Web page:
Or, perhaps experienced users can tell me that the tuning works
quick enough that even if I try to confuse it the KAT500 will be
quick enough that it isn't an issue.
Since there is no overlap among the 160m inverted-L, LPDA (20-10)
and 6 meter Yagi, I would put them on the manual switch on one port.
That would leave the vertical and dipole on their own ports.
The KAT500 memorizes tuning by band and port so you should be able
to recall the memorized settings for frequency/band without any
confusion when selecting antennas/bands.
... Joe, W4TV
On 2/22/2018 10:56 AM, Chuck Chandler wrote:
Currently I have five antennas connected to my K3S via a manual switch:
LPDA, 20 through 10
Vertical, CW on 80, low end of 40, 30, 20, 17, 15, 12 and 10.
Dipole, Phone on 75, phone on 40, 20, 15
Inverted-L on 160
Yagi on 6
Mostly the antennas are below 2:1, but they need some flattening on 160, 80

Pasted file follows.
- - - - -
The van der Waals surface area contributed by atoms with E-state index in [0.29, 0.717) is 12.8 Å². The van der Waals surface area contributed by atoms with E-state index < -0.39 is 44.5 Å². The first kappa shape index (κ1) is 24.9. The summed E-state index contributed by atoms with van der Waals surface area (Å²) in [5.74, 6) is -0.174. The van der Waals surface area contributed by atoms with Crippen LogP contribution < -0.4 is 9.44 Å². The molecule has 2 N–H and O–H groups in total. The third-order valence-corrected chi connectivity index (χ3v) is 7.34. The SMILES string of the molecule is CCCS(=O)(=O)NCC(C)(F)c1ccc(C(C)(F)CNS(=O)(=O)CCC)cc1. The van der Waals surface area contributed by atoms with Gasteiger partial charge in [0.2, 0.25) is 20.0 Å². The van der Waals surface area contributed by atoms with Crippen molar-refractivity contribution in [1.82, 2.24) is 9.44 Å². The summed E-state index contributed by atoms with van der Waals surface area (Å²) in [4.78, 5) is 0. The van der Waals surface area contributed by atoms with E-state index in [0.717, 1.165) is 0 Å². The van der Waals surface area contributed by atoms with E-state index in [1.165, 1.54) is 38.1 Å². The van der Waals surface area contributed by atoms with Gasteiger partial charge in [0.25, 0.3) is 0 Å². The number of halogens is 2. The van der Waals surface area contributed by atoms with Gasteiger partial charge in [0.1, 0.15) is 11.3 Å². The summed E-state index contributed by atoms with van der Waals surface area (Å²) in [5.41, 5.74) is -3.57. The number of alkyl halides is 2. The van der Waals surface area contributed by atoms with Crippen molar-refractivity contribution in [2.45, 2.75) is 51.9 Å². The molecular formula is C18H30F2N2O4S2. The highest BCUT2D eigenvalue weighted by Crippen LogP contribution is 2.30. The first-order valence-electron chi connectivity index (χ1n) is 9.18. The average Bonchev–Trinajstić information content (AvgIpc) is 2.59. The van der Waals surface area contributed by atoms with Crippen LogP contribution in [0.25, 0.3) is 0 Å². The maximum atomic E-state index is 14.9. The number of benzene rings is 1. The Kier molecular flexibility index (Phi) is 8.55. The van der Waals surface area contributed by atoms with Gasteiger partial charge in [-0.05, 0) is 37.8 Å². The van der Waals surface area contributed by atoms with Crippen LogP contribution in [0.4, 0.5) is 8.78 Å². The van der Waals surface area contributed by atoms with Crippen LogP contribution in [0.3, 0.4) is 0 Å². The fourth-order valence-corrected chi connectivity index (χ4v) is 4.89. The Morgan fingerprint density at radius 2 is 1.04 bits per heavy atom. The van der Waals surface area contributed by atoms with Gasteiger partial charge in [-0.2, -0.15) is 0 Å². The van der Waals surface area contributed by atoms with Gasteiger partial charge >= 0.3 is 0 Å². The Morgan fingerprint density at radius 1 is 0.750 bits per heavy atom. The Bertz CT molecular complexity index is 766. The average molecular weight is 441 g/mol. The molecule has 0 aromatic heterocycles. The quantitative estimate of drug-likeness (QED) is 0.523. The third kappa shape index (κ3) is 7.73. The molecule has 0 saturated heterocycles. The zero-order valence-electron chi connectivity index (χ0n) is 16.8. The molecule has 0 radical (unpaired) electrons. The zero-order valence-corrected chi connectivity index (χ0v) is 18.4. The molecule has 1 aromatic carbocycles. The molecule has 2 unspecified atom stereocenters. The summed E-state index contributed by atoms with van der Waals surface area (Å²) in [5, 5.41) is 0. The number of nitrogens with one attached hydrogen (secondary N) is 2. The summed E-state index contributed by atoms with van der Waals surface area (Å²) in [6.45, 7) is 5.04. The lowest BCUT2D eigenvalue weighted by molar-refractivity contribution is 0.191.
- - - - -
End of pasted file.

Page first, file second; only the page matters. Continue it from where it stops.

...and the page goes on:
and 40 if I have to go beyond their sweet spots.
When I build the KAT500, what is the best use of the 3 ports available to
maximize it's tuning algorithm? In other words, how can I maximize the
likelihood that a band change or QSY will result in a rapid tune due to
prior memorization, versus a somewhat longer full tune?
My thoughts were perhaps to put the 6 and 160 antennas each on their own
KAT500 port, then use the manual switch for the three that would cover HF.
Fine, except there could be a situation where the KAT500 had memorized a
tune for 7.100 that might be fine for the vertical but different for the
dipole. The vertical is omni, so at times it would be a better choice than
Or, perhaps experienced users can tell me that the tuning works quick
enough that even if I try to confuse it the KAT500 will be quick enough
that it isn't an issue.
73 de Chuck, WS1L
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